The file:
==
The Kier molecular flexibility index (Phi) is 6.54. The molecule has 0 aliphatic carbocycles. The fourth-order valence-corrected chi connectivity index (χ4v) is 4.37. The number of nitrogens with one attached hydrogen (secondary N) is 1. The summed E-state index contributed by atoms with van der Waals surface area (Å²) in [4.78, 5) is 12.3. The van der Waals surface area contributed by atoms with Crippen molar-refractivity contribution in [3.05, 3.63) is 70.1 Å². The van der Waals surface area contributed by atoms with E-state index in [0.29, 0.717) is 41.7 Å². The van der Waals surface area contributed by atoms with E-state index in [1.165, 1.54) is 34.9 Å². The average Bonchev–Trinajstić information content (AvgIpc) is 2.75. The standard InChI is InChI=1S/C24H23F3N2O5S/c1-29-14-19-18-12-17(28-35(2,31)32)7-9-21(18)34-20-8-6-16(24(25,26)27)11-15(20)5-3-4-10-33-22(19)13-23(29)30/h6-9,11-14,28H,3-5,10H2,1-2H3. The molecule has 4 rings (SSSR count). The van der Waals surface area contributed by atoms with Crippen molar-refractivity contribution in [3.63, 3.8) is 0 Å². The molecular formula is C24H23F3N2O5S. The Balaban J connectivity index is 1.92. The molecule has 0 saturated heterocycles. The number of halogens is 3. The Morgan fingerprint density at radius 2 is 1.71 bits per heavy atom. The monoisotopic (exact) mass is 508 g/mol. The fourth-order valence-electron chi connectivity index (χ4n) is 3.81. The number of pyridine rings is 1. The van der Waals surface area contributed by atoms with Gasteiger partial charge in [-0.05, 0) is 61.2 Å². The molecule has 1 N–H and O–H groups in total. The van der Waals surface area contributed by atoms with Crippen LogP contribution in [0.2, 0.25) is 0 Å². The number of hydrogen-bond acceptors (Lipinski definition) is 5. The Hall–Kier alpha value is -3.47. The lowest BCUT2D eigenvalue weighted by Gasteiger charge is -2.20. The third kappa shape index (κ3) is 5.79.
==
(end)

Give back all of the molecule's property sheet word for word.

The Kier molecular flexibility index (Phi) is 6.54. The molecule has 0 aliphatic carbocycles. The fourth-order valence-corrected chi connectivity index (χ4v) is 4.37. The number of nitrogens with one attached hydrogen (secondary N) is 1. The summed E-state index contributed by atoms with van der Waals surface area (Å²) in [4.78, 5) is 12.3. The van der Waals surface area contributed by atoms with Crippen molar-refractivity contribution in [3.05, 3.63) is 70.1 Å². The van der Waals surface area contributed by atoms with E-state index in [0.29, 0.717) is 41.7 Å². The van der Waals surface area contributed by atoms with E-state index in [1.165, 1.54) is 34.9 Å². The average Bonchev–Trinajstić information content (AvgIpc) is 2.75. The standard InChI is InChI=1S/C24H23F3N2O5S/c1-29-14-19-18-12-17(28-35(2,31)32)7-9-21(18)34-20-8-6-16(24(25,26)27)11-15(20)5-3-4-10-33-22(19)13-23(29)30/h6-9,11-14,28H,3-5,10H2,1-2H3. The molecule has 4 rings (SSSR count). The van der Waals surface area contributed by atoms with Crippen molar-refractivity contribution in [3.63, 3.8) is 0 Å². The molecular formula is C24H23F3N2O5S. The Balaban J connectivity index is 1.92. The molecule has 0 saturated heterocycles. The number of halogens is 3. The Morgan fingerprint density at radius 2 is 1.71 bits per heavy atom. The monoisotopic (exact) mass is 508 g/mol. The fourth-order valence-electron chi connectivity index (χ4n) is 3.81. The number of pyridine rings is 1. The van der Waals surface area contributed by atoms with Gasteiger partial charge in [-0.05, 0) is 61.2 Å². The molecule has 1 N–H and O–H groups in total. The van der Waals surface area contributed by atoms with Crippen LogP contribution in [0.2, 0.25) is 0 Å². The number of hydrogen-bond acceptors (Lipinski definition) is 5. The Hall–Kier alpha value is -3.47. The lowest BCUT2D eigenvalue weighted by Gasteiger charge is -2.20. The third kappa shape index (κ3) is 5.79.